Google is reindexing search results for our new site. We appreciate your patience during that process!

Deno Bonucchi Eulogy

Harry Crosby Eulogizes Deno Bonucchi (1993)

At Thorpe Abbotts when we complained about the bread we were served, the baker told us he needed a brick oven to do his job better. Horace Varian went through the records and found that the 100th did have a brick layer, a corporal named Deno Bonucchi.

From then on, the Deno was a busy man. He built the oven. He built a fireplace for an airmen’s club. He strengthened our bomb revetment. After V-E, when I thought our navigators, out of practice in celestial observations, would have to take us to the China-Burma-lndia, I asked Deno to build us a training building with two celestial observation domes. Dino took me seriously when I told him we needed the building in a hurry, and he built it overnight. For his many, many contributions to our well-being during those months, he received a Bronze Star.

After the war, Deno prospered, perhaps more than most of us. He was born in Vesale, Italy and did not come to America till he was fourteen, but he became one of the most fashionable brick contractors in Detroit. He did the work on the houses for Christine Ford and her father, Henry Ford, III. He did some of the most opulent homes in swank Grosse Pointe. He and Minnie drove a huge white Cadillac; they had a second home on a northern lake. They spent their winters in a posh condo in Florida. They made their own vinegar, out of lush Italian red wine. Their own home in Grosse Pointe Shores was one of the classiest in that rich suburb. No home had thicker rugs or better woodwork.

Best of all, their family turned out well, their daughter becoming principal in one of the biggest high schools in Detroit, and their son a very successful lawyer. Deno and Minnie thoroughly enjoyed their clean-cut, well-spoken, mannerly grandchildren, all of them enthusiastic supporters of the Pistons.

Then Deno made a mistake, a bad one. Although retired, he insisted on visiting the sites where his company was working. He would put on a course or two of brick, to show the young guys that the old man still had the touch. He fell from a high scaffold. His back was damaged, and our good friend Deno spent the last few years of his life in a wheel chair, in great pain, his bodily functions failed. Deno was, as usual, the sweet guy he always was, and lovely Minnie was, of course, his devoted helper, but their last months were grim.

Deno went out as he lived, in style–in a familiar setting. He had done the brick work for the funeral home; he had done it for the building where the memorial reception was held. There were 75 cars in his cortege.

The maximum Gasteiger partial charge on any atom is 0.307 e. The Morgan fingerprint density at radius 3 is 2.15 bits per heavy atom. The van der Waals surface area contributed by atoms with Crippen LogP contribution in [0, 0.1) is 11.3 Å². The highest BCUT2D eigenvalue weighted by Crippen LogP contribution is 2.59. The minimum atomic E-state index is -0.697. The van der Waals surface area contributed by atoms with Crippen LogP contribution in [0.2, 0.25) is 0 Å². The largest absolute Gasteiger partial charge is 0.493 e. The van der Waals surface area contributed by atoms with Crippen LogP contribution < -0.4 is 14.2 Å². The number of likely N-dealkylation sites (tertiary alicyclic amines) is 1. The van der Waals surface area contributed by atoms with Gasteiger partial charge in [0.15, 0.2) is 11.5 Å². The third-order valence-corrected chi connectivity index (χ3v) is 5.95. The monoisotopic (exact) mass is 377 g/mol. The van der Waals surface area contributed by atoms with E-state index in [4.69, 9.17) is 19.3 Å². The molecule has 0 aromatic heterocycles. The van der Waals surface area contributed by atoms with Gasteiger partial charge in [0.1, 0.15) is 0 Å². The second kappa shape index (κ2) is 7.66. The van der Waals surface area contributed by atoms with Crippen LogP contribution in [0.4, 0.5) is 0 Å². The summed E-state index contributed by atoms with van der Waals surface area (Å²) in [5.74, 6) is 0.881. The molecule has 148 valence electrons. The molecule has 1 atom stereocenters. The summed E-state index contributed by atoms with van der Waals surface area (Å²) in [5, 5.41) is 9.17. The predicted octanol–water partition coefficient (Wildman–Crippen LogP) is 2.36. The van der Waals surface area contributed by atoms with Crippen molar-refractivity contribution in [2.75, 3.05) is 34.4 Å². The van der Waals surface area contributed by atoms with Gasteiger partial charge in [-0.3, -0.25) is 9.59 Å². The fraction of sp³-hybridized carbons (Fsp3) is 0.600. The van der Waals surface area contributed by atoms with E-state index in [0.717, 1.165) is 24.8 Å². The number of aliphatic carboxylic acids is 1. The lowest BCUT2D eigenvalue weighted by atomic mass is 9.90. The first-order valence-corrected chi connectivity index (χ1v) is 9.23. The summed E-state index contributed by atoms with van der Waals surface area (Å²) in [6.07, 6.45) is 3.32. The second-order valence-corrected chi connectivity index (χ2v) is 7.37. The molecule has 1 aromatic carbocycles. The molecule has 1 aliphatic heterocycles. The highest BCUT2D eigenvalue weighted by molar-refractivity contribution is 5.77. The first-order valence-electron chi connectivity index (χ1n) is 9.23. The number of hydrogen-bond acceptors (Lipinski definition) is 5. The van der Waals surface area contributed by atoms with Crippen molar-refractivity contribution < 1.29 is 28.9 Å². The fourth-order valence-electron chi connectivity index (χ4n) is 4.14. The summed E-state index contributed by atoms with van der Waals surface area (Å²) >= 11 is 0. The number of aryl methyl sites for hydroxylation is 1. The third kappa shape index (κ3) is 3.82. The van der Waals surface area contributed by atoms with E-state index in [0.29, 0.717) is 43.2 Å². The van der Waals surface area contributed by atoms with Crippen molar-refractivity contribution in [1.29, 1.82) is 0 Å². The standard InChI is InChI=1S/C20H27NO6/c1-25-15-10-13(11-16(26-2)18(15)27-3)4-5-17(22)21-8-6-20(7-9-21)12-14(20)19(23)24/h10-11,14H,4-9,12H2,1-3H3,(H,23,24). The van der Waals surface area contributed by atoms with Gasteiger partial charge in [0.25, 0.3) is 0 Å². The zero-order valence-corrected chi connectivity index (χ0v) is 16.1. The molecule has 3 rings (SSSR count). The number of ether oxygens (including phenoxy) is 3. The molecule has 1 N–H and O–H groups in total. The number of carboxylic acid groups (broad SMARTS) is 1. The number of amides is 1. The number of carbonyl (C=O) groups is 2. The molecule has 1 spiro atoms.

Deno Bonucchi loved the 100th; in his casket his family placed one of our reunion pins; it went with him to his grave. Deno was a nice guy, gentle, unassuming. Even in his last painful months he found it easy to smile.

We shall all miss him very much.
Harry Crosby – 1993

Letter from Dennis Bonucchi (Deno’s son) to Mike Faley – 3/5/2003:

Dear Mr. Faley,

Just a short note to thank you for taking the time to find and send the eulogy for my dad by Harry Crosby. Both are very special people, and it is obvious that Mr. Crosby spent a considerable amount of time writing the eulogy. We are all very grateful to Harry Crosby for his thoughtfulness in this regard.

You may be interested in a little more history. My dad came from very modest beginnings. My dad was raised in Vesale, Italy until he was 14. Mussolini’s government only paid for one year of school. My father’s teacher recognized that he was very bright and talented, and with the cooperation ( or complicity) of his mother, the teacher arranged to “fail” him after his “one year” of education was completed. This was the only way that the teacher could continue to teach him for a second year. Dad’s mother did not let him in on this little secret until much later in life. Interestingly, I don’t think that any of his friends knew or even suspected that my dad had received only two years of formal education.

When dad returned from WWII, his mother told me that he had only $56 to his name. He had been regularly sending much of his wartime pay to his parents back home to help raise his three younger brothers and sisters. He would later put one of these brothers through college to eventually become an accountant for Cadillac. Another brother joined him in the construction business.

A building boom would take place after WW II, and the Corporal who had completed the training building for Harry Crosby overnight, worked tirelessly to create a life for his new bride and young family. In this regard, there were some years when he put in over 3,000 hours laying brick. I regularly worked with him in high school and college, and I have never met a harder worker in my life.

Dad always spoke very highly of his friends in the service. It was obvious that he very deeply missed those who were lost or injured in service to his country.

Both mom and dad thoroughly enjoyed getting together with the friends that they made in the 100th Bomb Group. Each loved going to the reunions, and spoke about them all the time. He always had a special place in his heart for his friends from the 100th.

I’m sure that my dad knew that he was already a very rich man when he returned home from England with that $56.00 in his pocket. He had just spent more than three years with friends that he would cherish for life. To dad, nothing was worth more than friends and family.

Best Regards, Dennis Bonucchi